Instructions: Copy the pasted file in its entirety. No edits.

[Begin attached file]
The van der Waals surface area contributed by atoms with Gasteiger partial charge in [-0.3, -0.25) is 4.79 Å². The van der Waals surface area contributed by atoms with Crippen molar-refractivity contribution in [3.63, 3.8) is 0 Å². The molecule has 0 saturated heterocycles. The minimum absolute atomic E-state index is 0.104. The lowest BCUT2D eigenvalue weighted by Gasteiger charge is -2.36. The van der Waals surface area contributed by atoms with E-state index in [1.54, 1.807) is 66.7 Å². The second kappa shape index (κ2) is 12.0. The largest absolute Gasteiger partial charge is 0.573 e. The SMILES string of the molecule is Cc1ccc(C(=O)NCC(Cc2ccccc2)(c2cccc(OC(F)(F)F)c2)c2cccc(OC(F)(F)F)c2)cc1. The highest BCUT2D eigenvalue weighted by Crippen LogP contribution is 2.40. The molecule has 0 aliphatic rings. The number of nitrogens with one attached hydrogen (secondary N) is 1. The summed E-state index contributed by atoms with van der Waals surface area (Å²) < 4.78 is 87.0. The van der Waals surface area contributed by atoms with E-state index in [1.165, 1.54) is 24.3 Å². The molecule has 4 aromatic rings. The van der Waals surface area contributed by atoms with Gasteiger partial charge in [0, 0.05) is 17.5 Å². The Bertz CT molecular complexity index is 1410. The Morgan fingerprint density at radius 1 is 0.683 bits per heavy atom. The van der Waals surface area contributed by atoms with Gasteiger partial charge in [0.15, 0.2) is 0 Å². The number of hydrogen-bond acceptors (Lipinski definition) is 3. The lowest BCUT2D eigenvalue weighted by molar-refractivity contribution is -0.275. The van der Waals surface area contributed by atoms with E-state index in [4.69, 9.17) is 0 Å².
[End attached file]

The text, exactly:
The van der Waals surface area contributed by atoms with Gasteiger partial charge in [-0.3, -0.25) is 4.79 Å². The van der Waals surface area contributed by atoms with Crippen molar-refractivity contribution in [3.63, 3.8) is 0 Å². The molecule has 0 saturated heterocycles. The minimum absolute atomic E-state index is 0.104. The lowest BCUT2D eigenvalue weighted by Gasteiger charge is -2.36. The van der Waals surface area contributed by atoms with E-state index in [1.54, 1.807) is 66.7 Å². The second kappa shape index (κ2) is 12.0. The largest absolute Gasteiger partial charge is 0.573 e. The SMILES string of the molecule is Cc1ccc(C(=O)NCC(Cc2ccccc2)(c2cccc(OC(F)(F)F)c2)c2cccc(OC(F)(F)F)c2)cc1. The highest BCUT2D eigenvalue weighted by Crippen LogP contribution is 2.40. The molecule has 0 aliphatic rings. The number of nitrogens with one attached hydrogen (secondary N) is 1. The summed E-state index contributed by atoms with van der Waals surface area (Å²) < 4.78 is 87.0. The van der Waals surface area contributed by atoms with E-state index in [1.165, 1.54) is 24.3 Å². The molecule has 4 aromatic rings. The van der Waals surface area contributed by atoms with Gasteiger partial charge in [0, 0.05) is 17.5 Å². The Bertz CT molecular complexity index is 1410. The Morgan fingerprint density at radius 1 is 0.683 bits per heavy atom. The van der Waals surface area contributed by atoms with Gasteiger partial charge in [0.15, 0.2) is 0 Å². The number of hydrogen-bond acceptors (Lipinski definition) is 3. The lowest BCUT2D eigenvalue weighted by molar-refractivity contribution is -0.275. The van der Waals surface area contributed by atoms with E-state index in [4.69, 9.17) is 0 Å².